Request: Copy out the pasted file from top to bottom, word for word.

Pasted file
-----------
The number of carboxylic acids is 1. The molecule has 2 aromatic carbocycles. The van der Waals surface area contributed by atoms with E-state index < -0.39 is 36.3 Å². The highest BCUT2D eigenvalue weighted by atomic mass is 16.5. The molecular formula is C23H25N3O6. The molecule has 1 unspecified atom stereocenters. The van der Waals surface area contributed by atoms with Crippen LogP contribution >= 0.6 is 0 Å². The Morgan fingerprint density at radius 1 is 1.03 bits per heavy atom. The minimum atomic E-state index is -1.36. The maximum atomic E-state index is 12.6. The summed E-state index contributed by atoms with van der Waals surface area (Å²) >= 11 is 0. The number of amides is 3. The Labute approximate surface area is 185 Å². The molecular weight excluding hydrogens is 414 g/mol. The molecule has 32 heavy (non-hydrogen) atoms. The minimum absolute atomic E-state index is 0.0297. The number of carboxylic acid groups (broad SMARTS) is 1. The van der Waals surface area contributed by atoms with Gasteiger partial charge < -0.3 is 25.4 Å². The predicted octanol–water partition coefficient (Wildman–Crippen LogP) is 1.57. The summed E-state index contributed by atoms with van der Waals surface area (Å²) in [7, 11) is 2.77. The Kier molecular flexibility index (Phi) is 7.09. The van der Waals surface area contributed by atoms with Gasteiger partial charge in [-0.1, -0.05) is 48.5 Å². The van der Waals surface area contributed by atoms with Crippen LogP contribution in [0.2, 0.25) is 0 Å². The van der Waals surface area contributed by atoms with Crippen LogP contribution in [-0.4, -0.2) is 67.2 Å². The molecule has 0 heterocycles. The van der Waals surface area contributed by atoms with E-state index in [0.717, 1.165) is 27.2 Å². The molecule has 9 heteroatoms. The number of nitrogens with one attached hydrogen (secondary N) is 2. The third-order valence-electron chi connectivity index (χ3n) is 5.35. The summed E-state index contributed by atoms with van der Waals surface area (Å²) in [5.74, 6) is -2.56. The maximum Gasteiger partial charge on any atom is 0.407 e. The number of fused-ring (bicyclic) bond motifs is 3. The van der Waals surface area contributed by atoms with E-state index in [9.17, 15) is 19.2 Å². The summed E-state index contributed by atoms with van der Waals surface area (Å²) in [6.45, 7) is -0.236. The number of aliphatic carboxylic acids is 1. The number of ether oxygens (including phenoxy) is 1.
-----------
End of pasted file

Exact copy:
The number of carboxylic acids is 1. The molecule has 2 aromatic carbocycles. The van der Waals surface area contributed by atoms with E-state index < -0.39 is 36.3 Å². The highest BCUT2D eigenvalue weighted by atomic mass is 16.5. The molecular formula is C23H25N3O6. The molecule has 1 unspecified atom stereocenters. The van der Waals surface area contributed by atoms with Crippen LogP contribution >= 0.6 is 0 Å². The Morgan fingerprint density at radius 1 is 1.03 bits per heavy atom. The minimum atomic E-state index is -1.36. The maximum atomic E-state index is 12.6. The summed E-state index contributed by atoms with van der Waals surface area (Å²) >= 11 is 0. The number of amides is 3. The Labute approximate surface area is 185 Å². The molecular weight excluding hydrogens is 414 g/mol. The molecule has 32 heavy (non-hydrogen) atoms. The minimum absolute atomic E-state index is 0.0297. The number of carboxylic acid groups (broad SMARTS) is 1. The van der Waals surface area contributed by atoms with Gasteiger partial charge < -0.3 is 25.4 Å². The predicted octanol–water partition coefficient (Wildman–Crippen LogP) is 1.57. The summed E-state index contributed by atoms with van der Waals surface area (Å²) in [7, 11) is 2.77. The Kier molecular flexibility index (Phi) is 7.09. The van der Waals surface area contributed by atoms with Gasteiger partial charge in [-0.1, -0.05) is 48.5 Å². The van der Waals surface area contributed by atoms with Crippen LogP contribution in [0.2, 0.25) is 0 Å². The van der Waals surface area contributed by atoms with Crippen LogP contribution in [-0.4, -0.2) is 67.2 Å². The molecule has 0 heterocycles. The van der Waals surface area contributed by atoms with E-state index in [0.717, 1.165) is 27.2 Å². The molecule has 9 heteroatoms. The number of nitrogens with one attached hydrogen (secondary N) is 2. The third-order valence-electron chi connectivity index (χ3n) is 5.35. The summed E-state index contributed by atoms with van der Waals surface area (Å²) in [5.74, 6) is -2.56. The maximum Gasteiger partial charge on any atom is 0.407 e. The number of fused-ring (bicyclic) bond motifs is 3. The van der Waals surface area contributed by atoms with E-state index in [9.17, 15) is 19.2 Å². The summed E-state index contributed by atoms with van der Waals surface area (Å²) in [6.45, 7) is -0.236. The number of aliphatic carboxylic acids is 1. The number of ether oxygens (including phenoxy) is 1.